Once you’ve swallowed the basic premise of the conspiracy, no amount of facts or logical reasoning will ever convince you. This way you can always be the underdog, the truth-telling rebel. You’ll never accomplish anything because there’s nothing to accomplish and therefore you’ll never have to be responsible. Because with victory, with the winning of political power or any kind comes responsibility: responsibility for doing what you say you’re going to do and, most importantly, responsibility for your mistakes, miscalculations, and failures. But if you place yourself in a situation where you cannot only never win, but you never even face reality, you can forever blame it on someone else, you can blame literally everything on the conspiracy.

Alternately, I also think, for the more competent and intelligent activists who have fallen for the kind of conspiratorial thinking exemplified by 9/11 conspiracies, there is such focus on Bush and his administration and such a desire to get him for something, that it is appealing to think that 9/11 is the smoking gun. It’s right there in front of everyone and if only they could just prove that Bush and company were responsible it would change everything, it would be such a huge blow to the evil empire. And it would be a powerful blow if any of it were true, but it’s not.

Fighting an enemy that doesn’t exist or, in the case of 9/11 conspiracies, trying to catch criminals by hanging the one crime on them that they didn’t commit, can also serve as a hiding place. You can have all the ego nourishing benefits of being an activist, without ever having to worry about actually doing anything or even getting into trouble with the bad guys you claim to be fighting. Why would “they” come after you over something “they” know they didn’t do, especially when you’re doing your very best to discredit yourself, making it easy for “them” to brush you off the radar screen of relevance?

Obviously, there are few tasks that are more arduous and overwhelming than fundamentally transforming society. No one asks an activist to save the world and, let’s face it, most people don’t care about what activists are trying to do. I think when people start to come to this view of capitalism as an unbeatable force managed by a virtually invincible shadowy cabal it’s an indication that they’ve given up whether they can admit it to themselves or not. However, outwardly, it appears that they have not given up. They keep ranting and attacking, making their continued commitment to “expose” the bad guy’s conspiracies appear brave and principled. Even though they aren’t fighting anything real, they can maintain the feeling of being a fighter–it’s a bizzare way to keep one’s pride while sacrificing one’s dignity.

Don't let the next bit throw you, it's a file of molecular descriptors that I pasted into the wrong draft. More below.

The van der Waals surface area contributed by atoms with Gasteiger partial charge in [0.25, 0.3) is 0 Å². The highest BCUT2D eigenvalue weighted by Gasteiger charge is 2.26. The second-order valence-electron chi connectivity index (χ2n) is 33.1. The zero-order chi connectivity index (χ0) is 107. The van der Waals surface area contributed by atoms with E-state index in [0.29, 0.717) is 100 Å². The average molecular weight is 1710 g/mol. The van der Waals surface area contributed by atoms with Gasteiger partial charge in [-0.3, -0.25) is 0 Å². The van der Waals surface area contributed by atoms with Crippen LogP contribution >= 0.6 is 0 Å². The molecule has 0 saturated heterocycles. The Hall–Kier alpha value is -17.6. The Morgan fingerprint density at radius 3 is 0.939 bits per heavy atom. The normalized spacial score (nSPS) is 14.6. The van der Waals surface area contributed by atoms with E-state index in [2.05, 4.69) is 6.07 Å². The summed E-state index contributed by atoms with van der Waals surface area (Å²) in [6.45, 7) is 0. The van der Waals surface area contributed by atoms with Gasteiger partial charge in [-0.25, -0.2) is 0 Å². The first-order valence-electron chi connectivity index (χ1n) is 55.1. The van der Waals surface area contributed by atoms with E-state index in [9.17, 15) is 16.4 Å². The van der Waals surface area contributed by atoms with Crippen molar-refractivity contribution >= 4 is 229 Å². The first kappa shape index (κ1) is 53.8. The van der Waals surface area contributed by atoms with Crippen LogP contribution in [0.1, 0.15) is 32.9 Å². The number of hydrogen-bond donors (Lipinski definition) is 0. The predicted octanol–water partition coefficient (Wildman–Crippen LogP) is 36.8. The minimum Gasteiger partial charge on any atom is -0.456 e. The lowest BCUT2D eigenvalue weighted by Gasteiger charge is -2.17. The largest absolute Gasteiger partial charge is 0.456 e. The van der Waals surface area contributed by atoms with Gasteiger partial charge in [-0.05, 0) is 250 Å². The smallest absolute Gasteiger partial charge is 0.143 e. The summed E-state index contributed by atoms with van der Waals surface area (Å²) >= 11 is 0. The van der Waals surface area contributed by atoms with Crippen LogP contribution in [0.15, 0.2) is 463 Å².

In reality, conspiracy theories are the solace of losers, they are the comfort of people who are powerless and who have come to accept that they will always be powerless. It’s comforting to think that it’s not your failure to act (or to act effectively) to change the world that’s to blame for the world going to hell, but some vast, omnipotent, and omniscient conspiracy that is impossible to stop or even expose. In fact, the most popular theories imply that it’s essentially futile to act at all: a comprehensive, all-powerful conspiracy that is so effective at covering its tracks that you can’t even obtain a shred of hard evidence on them makes, by definition, the very act of trying to resist them in anything but a symbolic way (or on stubborn principle) completely pointless. A defeatist or cynical person might say that accepting one’s powerlessness is the right decision–obviously, far too many people would agree–-but for an activist to tacitly accept and obliquely promote such a policy seems perverse to say the least. Yet, that is what is happening when activists fail to exercise reason and common sense in their quest to “get” the Bush regime and other villains of the day.

You want a conspiracy theory? Try this one on: why is it that the left is so embarrassingly ineffective? I’m talking about the whole left, from radical to liberal. We’ve been losing ground and falling on our face over and over for at least the past 25 years. Why is that? Can we blame it all on The Man or can we take a good long and hard look at ourselves and maybe have the integrity to admit that we’ve played more than a small part in our own disastrous decline? Why is it that there has been no protest movement in the last 25 years that has accomplished anything at all (unless we want to pat ourselves on the back and take credit for South Africa liberating itself), yet we keep on protesting as if protesting works, as if we had no imagination at all. As if some shadowy cabal was actively leading us down the most ineffectual path every single time. It seems like we only know how to either wave signs and chant or monkeywrench and break windows, both practices being the least effective means of social change that could possibly be imagined.